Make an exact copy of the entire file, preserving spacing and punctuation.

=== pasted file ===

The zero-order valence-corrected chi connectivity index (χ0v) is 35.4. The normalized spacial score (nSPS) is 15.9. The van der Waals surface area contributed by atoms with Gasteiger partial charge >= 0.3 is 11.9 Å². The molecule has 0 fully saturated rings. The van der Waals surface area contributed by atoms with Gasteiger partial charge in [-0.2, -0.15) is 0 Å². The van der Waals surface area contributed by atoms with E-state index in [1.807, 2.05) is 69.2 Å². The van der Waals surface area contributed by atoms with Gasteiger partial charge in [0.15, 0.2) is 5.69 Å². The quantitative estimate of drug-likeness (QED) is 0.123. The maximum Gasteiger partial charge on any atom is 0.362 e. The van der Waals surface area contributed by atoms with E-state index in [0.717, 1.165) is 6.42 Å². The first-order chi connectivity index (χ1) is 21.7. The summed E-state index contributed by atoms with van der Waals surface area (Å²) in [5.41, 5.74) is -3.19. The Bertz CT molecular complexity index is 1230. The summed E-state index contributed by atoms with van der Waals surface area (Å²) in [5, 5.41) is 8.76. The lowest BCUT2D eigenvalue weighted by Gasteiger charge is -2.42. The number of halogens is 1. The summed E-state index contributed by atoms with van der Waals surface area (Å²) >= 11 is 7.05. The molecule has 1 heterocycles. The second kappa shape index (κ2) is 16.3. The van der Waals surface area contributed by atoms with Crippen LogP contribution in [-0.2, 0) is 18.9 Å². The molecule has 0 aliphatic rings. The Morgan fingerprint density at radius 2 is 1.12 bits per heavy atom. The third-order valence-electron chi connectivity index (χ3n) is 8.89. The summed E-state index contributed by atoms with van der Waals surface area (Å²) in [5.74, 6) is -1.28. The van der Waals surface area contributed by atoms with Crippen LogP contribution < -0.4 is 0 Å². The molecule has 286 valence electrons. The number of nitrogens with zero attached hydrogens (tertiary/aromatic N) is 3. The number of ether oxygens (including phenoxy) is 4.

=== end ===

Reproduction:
The zero-order valence-corrected chi connectivity index (χ0v) is 35.4. The normalized spacial score (nSPS) is 15.9. The van der Waals surface area contributed by atoms with Gasteiger partial charge >= 0.3 is 11.9 Å². The molecule has 0 fully saturated rings. The van der Waals surface area contributed by atoms with Gasteiger partial charge in [-0.2, -0.15) is 0 Å². The van der Waals surface area contributed by atoms with E-state index in [1.807, 2.05) is 69.2 Å². The van der Waals surface area contributed by atoms with Gasteiger partial charge in [0.15, 0.2) is 5.69 Å². The quantitative estimate of drug-likeness (QED) is 0.123. The maximum Gasteiger partial charge on any atom is 0.362 e. The van der Waals surface area contributed by atoms with E-state index in [0.717, 1.165) is 6.42 Å². The first-order chi connectivity index (χ1) is 21.7. The summed E-state index contributed by atoms with van der Waals surface area (Å²) in [5.41, 5.74) is -3.19. The Bertz CT molecular complexity index is 1230. The summed E-state index contributed by atoms with van der Waals surface area (Å²) in [5, 5.41) is 8.76. The lowest BCUT2D eigenvalue weighted by Gasteiger charge is -2.42. The number of halogens is 1. The summed E-state index contributed by atoms with van der Waals surface area (Å²) >= 11 is 7.05. The molecule has 1 heterocycles. The second kappa shape index (κ2) is 16.3. The van der Waals surface area contributed by atoms with Crippen LogP contribution in [-0.2, 0) is 18.9 Å². The molecule has 0 aliphatic rings. The Morgan fingerprint density at radius 2 is 1.12 bits per heavy atom. The third-order valence-electron chi connectivity index (χ3n) is 8.89. The summed E-state index contributed by atoms with van der Waals surface area (Å²) in [5.74, 6) is -1.28. The van der Waals surface area contributed by atoms with Crippen LogP contribution < -0.4 is 0 Å². The molecule has 286 valence electrons. The number of nitrogens with zero attached hydrogens (tertiary/aromatic N) is 3. The number of ether oxygens (including phenoxy) is 4.